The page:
blog Kirtan Prayer

ReTreat Yourself!

Elizabeth is a communications consultant who is active with her Episcopal Church here in Washington, DC. She also loves kirtan, the call and response chanting of the many holy names of God in our Bhakti tradition.  Actually, the Biblical instruction to make a joyful noise unto the Lord transcends all religious boundaries. Here’s what Elizabeth has to say about her multicultural experience on retreat. ~ All the best, Rukmini Walker


I might be a retreat junkie. I’ve been on two already this summer. At home, my prayer life is at best irregular. Getting some time away from distraction, to read and learn and reflect, is sustenance.

In June, I attended a women’s retreat at Shrine Mont, which belongs to the Episcopal Diocese of Virginia. The vibe there is part summer camp, part genteel old resort, with rocking chair-filled porches and honeysuckle vines everywhere. The brilliant author/professor/priest Lauren Winner gave engaging talks throughout the weekend on by her latest work, “Wearing God.” In the weeks since, I’ve thought often of Winner’s illuminating exploration of the wealth of figurative language in the Bible, and of fellow retreatants who’ve been coming to Shrine Mont for decades.

A few weeks later, I joined my yoga teacher and some other students from her studio at a Hare Krishna ashram in West Virginia.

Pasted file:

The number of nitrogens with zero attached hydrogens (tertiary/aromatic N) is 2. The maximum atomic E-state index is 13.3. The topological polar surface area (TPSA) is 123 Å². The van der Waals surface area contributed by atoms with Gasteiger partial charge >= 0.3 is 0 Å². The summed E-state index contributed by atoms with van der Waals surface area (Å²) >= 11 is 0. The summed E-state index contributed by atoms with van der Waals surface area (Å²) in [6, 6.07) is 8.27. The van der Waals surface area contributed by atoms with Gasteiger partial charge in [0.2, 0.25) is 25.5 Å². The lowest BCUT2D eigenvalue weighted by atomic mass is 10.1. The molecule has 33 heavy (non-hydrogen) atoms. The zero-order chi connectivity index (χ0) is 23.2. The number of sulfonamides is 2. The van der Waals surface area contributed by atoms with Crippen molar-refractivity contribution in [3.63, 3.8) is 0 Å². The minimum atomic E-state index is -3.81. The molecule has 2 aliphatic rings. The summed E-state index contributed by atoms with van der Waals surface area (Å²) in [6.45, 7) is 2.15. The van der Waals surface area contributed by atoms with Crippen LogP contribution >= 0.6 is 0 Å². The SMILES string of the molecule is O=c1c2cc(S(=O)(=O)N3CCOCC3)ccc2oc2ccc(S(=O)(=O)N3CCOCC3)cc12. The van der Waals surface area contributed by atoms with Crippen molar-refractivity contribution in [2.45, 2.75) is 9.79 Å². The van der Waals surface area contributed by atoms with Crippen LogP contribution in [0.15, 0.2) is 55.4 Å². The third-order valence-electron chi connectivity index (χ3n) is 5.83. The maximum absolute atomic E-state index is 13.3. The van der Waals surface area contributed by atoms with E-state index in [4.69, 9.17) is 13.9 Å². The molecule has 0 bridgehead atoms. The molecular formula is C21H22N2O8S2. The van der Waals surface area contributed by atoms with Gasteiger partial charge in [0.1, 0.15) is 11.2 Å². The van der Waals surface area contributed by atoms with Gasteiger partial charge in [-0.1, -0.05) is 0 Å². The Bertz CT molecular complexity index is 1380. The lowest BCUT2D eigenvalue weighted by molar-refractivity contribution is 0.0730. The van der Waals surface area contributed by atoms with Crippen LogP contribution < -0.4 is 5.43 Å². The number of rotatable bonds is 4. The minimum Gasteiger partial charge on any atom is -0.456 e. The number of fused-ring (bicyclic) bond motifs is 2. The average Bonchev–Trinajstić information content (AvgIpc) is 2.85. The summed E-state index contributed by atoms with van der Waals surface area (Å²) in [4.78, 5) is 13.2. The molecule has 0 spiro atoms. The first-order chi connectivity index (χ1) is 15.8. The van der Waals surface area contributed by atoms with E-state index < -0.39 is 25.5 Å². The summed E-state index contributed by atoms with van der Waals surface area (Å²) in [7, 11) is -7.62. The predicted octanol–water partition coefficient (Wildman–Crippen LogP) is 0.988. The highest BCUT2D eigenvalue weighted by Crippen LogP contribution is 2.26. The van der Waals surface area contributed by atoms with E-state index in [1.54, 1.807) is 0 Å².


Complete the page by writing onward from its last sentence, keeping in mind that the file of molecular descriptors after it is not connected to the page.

I’ve long admired the Krishna devotees’ full-hearted and full-throated worship, and as I rode the rise and fall of the energy in the temple, I felt Christ’s presence, even there. I participated in maybe one-third of the 24 nonstop hours of chanting, but sleeping in a room just off the temple I couldn’t help absorbing many more. On the way home, I stopped at Sheetz for gas and coffee, and could have sworn I heard the Krishna mantra playing on the mini-mart sound system.

Neither of these retreats was silent (the Krishna one was quite the opposite), but I do love a good silent weekend. It’s sort of a relief not to have to make small talk with strangers, letting your soul decide for itself what it wants to do through meals and strolls and journaling. One of the best places to try that is Holy Cross Monastery on the Hudson River in New York.

You don’t even have to leave town for a retreat! Twice, I’ve done the “Retreats in Daily Life” organized by Holy Trinity Roman Catholic Church in Georgetown. Over a week, you engage in daily Ignatian-style reflections on assigned Scripture passages, and meet with a spiritual director. Both times I’ve been surprised by insights into my spiritual identity.

If you haven’t gone on retreat, think about trying it. And if you have, I want to hear about it!


Elizabeth Terry is a communications consultant based in Washington, DC. She is a parishioner at All Souls Episcopal Church in Washington.